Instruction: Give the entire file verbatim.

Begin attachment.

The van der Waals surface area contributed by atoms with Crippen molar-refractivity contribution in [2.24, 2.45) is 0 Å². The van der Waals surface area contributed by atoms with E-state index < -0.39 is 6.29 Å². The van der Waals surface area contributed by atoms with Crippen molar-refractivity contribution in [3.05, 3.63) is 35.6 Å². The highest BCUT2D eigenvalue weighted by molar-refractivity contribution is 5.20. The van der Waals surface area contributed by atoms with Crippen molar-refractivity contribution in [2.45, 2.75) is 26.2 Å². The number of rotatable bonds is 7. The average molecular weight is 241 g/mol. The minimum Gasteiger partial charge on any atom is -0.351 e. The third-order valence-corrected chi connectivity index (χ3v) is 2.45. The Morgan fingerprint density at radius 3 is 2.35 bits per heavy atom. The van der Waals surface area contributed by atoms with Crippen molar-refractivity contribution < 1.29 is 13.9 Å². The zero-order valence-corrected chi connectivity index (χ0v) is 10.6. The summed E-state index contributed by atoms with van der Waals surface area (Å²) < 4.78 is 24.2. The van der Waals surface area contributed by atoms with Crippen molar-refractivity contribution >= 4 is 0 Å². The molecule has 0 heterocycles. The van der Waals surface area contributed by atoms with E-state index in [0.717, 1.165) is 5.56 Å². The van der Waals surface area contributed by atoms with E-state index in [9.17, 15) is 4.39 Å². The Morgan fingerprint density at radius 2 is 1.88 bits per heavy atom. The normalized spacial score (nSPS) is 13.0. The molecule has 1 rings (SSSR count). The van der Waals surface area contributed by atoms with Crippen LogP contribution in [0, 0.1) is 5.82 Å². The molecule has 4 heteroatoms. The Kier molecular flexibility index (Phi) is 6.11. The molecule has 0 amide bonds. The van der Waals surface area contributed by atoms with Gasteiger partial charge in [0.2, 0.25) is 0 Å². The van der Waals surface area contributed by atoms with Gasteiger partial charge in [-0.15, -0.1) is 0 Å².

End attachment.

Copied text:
The van der Waals surface area contributed by atoms with Crippen molar-refractivity contribution in [2.24, 2.45) is 0 Å². The van der Waals surface area contributed by atoms with E-state index < -0.39 is 6.29 Å². The van der Waals surface area contributed by atoms with Crippen molar-refractivity contribution in [3.05, 3.63) is 35.6 Å². The highest BCUT2D eigenvalue weighted by molar-refractivity contribution is 5.20. The van der Waals surface area contributed by atoms with Crippen molar-refractivity contribution in [2.45, 2.75) is 26.2 Å². The number of rotatable bonds is 7. The average molecular weight is 241 g/mol. The minimum Gasteiger partial charge on any atom is -0.351 e. The third-order valence-corrected chi connectivity index (χ3v) is 2.45. The Morgan fingerprint density at radius 3 is 2.35 bits per heavy atom. The van der Waals surface area contributed by atoms with Crippen molar-refractivity contribution < 1.29 is 13.9 Å². The zero-order valence-corrected chi connectivity index (χ0v) is 10.6. The summed E-state index contributed by atoms with van der Waals surface area (Å²) < 4.78 is 24.2. The van der Waals surface area contributed by atoms with Crippen molar-refractivity contribution >= 4 is 0 Å². The molecule has 0 heterocycles. The van der Waals surface area contributed by atoms with E-state index in [0.717, 1.165) is 5.56 Å². The van der Waals surface area contributed by atoms with E-state index in [9.17, 15) is 4.39 Å². The Morgan fingerprint density at radius 2 is 1.88 bits per heavy atom. The normalized spacial score (nSPS) is 13.0. The molecule has 1 rings (SSSR count). The van der Waals surface area contributed by atoms with Crippen LogP contribution in [0, 0.1) is 5.82 Å². The molecule has 4 heteroatoms. The Kier molecular flexibility index (Phi) is 6.11. The molecule has 0 amide bonds. The van der Waals surface area contributed by atoms with Gasteiger partial charge in [0.2, 0.25) is 0 Å². The van der Waals surface area contributed by atoms with Gasteiger partial charge in [-0.15, -0.1) is 0 Å².